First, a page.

• The number of over-wintering cormorants is currently estimated at 23,000.  Each individual bird eats at least one pound of fish every day, which equates to 2,760,000lb of fish lost each winter.
  • Numbers have  increased by the influx of the migrant European sub-species  Phalacrocorax carbo sinensis  from mainland Europe.
  • The biodiversity of our rivers and still waters is at serious risk from excessive predation from cormorants and goosanders whose numbers have exploded in the last two decades to unsustainable levels.
  • Rivers and waterways are failing under the Water Framework Directive and of those failing more than 50% do so due to poor fish stocks.  The Angling Trust and Fish Legal are pressing for concerted action on abstraction, pollution and habitat damage, but fish stocks need urgent protection NOW from predation.
  • Cormorants and goosanders inflict serious injuries on fish too big for them to eat leaving them vulnerable to disease and death.
  • Action is needed now to allow angling clubs and fishery owners to protect their fisheries better and there is a strong case for cormorants to be placed on the general licence giving them the same status as rooks, jays and magpies.

 Reaction from some top names in Angling 

Angling Trust Chief Executive Mark Lloyd

 “This ‘dossier of destruction’ is just a sample of the thousands of angling clubs, fisheries and rural businesses which have suffered damage from cormorants and goosanders destroying their fish stocks.  I am very pleased that the Minister, and his team at Defra, have taken such a close and careful look at this problem and are identifying a range of options for responsible and protection of our nation’s freshwater fisheries from unsustainable predation. The Angling Trust will work with our members to ensure that the government’s chosen option is implemented responsibly and proportionately.”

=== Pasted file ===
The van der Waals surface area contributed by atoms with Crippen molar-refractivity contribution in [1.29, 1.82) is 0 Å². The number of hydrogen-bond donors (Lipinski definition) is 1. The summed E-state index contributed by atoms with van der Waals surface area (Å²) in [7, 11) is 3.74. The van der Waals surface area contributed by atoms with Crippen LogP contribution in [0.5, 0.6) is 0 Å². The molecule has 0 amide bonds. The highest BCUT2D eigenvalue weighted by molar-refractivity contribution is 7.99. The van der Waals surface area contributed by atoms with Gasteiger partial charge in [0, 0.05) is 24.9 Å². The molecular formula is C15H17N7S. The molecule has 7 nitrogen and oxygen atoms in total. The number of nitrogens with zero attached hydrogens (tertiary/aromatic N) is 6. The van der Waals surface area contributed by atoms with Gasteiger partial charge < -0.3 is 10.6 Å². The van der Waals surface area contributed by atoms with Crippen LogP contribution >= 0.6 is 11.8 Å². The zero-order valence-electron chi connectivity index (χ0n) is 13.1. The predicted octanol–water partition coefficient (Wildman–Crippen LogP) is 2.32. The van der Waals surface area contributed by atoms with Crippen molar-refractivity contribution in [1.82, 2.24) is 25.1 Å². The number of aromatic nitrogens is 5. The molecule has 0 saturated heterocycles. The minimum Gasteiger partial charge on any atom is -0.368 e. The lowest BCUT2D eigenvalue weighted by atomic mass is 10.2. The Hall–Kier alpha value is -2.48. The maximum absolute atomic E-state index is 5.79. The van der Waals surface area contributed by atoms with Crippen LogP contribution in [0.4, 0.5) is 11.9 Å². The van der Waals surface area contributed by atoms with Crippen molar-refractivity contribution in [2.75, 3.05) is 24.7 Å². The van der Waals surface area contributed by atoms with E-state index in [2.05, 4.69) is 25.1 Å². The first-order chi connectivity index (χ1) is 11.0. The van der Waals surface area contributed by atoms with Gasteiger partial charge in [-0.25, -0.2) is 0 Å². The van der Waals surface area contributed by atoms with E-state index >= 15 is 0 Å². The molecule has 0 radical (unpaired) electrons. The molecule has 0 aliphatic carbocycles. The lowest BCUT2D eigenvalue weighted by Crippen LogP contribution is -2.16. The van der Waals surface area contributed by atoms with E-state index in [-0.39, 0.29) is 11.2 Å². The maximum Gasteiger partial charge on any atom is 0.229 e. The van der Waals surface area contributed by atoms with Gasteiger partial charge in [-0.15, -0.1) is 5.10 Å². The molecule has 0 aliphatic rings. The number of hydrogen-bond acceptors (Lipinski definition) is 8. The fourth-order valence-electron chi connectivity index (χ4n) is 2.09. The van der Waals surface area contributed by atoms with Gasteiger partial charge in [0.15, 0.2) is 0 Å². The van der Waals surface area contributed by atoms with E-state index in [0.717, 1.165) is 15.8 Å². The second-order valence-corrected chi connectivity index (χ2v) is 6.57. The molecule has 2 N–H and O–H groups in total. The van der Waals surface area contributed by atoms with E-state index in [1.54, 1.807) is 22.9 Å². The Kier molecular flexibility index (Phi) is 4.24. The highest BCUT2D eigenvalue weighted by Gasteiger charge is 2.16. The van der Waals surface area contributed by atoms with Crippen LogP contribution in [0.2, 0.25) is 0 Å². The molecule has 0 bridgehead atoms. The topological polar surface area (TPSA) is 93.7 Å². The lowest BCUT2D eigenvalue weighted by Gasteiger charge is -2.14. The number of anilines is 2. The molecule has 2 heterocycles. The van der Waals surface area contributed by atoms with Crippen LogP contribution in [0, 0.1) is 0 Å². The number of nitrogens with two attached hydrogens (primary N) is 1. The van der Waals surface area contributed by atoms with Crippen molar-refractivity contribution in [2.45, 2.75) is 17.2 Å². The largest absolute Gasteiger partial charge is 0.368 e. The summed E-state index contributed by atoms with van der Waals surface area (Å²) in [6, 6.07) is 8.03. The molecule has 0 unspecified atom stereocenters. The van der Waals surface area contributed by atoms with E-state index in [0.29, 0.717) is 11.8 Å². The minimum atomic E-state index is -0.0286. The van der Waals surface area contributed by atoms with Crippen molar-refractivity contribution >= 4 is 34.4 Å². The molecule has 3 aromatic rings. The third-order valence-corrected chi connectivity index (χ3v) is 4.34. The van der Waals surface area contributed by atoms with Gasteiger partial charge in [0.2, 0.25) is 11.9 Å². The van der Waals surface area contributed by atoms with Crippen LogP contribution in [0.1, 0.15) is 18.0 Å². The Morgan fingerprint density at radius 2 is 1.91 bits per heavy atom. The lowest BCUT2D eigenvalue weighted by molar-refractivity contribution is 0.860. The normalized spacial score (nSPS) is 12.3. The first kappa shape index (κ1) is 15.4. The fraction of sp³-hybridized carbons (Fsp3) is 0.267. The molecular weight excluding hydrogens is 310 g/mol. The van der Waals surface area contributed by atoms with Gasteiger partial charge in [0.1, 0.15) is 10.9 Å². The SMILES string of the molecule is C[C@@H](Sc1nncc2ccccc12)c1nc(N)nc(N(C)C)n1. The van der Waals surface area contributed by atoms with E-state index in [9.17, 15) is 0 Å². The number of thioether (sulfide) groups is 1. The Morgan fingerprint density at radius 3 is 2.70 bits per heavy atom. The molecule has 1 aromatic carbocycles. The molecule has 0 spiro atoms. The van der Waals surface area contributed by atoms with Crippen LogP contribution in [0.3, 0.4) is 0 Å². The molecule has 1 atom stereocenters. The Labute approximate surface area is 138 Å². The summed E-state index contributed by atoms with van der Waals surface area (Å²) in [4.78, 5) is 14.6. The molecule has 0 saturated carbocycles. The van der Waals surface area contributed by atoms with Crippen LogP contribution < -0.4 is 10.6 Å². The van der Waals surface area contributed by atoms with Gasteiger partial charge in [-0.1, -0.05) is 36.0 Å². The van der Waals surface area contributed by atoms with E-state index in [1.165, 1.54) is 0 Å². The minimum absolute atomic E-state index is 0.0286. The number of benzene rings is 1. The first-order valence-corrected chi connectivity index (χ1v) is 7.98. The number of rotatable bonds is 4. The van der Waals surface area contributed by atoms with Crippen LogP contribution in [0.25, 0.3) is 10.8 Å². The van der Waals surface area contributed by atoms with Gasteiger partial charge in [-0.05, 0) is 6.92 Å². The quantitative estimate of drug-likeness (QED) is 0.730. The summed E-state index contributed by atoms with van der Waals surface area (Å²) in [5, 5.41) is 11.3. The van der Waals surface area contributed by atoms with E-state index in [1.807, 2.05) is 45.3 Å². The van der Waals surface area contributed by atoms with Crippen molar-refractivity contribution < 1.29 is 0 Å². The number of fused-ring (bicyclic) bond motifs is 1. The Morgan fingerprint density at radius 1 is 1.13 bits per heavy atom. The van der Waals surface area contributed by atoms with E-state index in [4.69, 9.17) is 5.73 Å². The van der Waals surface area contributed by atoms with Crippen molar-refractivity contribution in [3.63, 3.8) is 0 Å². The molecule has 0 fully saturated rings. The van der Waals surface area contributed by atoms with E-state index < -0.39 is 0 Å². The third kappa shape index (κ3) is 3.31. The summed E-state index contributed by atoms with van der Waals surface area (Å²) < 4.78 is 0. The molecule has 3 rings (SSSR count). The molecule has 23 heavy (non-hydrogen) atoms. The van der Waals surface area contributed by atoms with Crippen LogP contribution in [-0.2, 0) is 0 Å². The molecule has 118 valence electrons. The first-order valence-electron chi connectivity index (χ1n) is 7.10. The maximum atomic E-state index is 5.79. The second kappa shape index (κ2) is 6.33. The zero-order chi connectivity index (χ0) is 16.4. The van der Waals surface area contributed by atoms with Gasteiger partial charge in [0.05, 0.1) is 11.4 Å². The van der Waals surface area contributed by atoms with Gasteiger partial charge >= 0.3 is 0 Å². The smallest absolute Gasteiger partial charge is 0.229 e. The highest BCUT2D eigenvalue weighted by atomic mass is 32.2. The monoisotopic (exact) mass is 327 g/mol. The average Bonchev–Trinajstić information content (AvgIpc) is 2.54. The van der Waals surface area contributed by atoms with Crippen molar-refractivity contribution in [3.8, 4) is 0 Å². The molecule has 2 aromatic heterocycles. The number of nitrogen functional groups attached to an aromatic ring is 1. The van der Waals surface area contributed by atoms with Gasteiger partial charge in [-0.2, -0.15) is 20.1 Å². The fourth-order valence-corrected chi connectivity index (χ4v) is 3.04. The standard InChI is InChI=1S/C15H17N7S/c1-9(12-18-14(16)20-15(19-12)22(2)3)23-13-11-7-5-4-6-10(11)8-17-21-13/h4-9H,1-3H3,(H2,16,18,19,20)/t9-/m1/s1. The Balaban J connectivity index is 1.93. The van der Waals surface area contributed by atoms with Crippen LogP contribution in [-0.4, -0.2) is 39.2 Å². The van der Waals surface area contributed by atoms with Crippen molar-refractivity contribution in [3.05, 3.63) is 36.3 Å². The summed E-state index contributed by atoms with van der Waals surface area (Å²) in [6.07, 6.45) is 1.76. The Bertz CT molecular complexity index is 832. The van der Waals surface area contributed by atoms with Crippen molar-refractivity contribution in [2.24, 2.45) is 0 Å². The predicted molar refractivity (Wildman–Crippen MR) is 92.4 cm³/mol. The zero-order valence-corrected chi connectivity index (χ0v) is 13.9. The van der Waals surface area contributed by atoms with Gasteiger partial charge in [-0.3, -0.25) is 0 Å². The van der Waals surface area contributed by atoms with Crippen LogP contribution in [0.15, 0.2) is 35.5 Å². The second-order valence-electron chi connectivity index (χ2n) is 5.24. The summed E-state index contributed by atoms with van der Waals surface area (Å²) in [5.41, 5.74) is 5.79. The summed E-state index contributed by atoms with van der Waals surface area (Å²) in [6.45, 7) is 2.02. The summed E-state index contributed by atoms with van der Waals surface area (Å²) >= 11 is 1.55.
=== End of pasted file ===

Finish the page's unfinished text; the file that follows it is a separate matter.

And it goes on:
Celebrity angler Chris Tarrant

“Freshwater fisheries provide easy pickings for cormorants and they can drain a river system or lake of silver fish, in a matter of days. I was shocked how long it took to accept that research was proving time and again what a massive problem they were but we must give people whose livelihood depends on their fisheries a clear mandate to reduce the numbers of their local cormorant population”.

Award winning wildlife film maker Hugh Miles

“The cormorant is a silver fish killer unparalleled in nature whose numbers have increased to such an extent that the middle reaches of many rivers are now all but devoid of once common and sought after species such as roach and dace. Well balanced ecosystems need a healthy balance between predator and prey and we need action now to restore that vital balance and give our fish a chance.”

Hugh has written a really thoughtful piece on the need to ensure a proper balance between predator and prey here…. http://hughmiles9.blogspot.co.uk/2013/02/action-on-cormorants-protect-our-fish.html  –  It’s well worth a read.

High profile supporters of Action on Cormorants include TV presenter and keen angler Chris Tarrant and former RSPB film maker Hugh Miles.
High profile supporters of Action on Cormorants include TV presenter and keen angler Chris Tarrant, singer Feargal Sharkey, former RSPB film maker Hugh Miles and Trevor Harrop and Budgie Price from the Avon Roach project whose petition was presented to Richard Benyon and Defra last February.

As anglers we know just how badly our vulnerable fish stocks in this country need better protection and we are hopeful that this time the politicians are listening. Thank you to everyone who has supported the campaign so far. We will keep you updated over these coming, crucial weeks.

Action on Cormorants - Launched on the banks of the river Severn last July with Des Taylor, Jan Porter and Dave Harrell.
Action on Cormorants – Launched on the banks of the river Severn last July with Des Taylor, Jan Porter and Dave Harrell.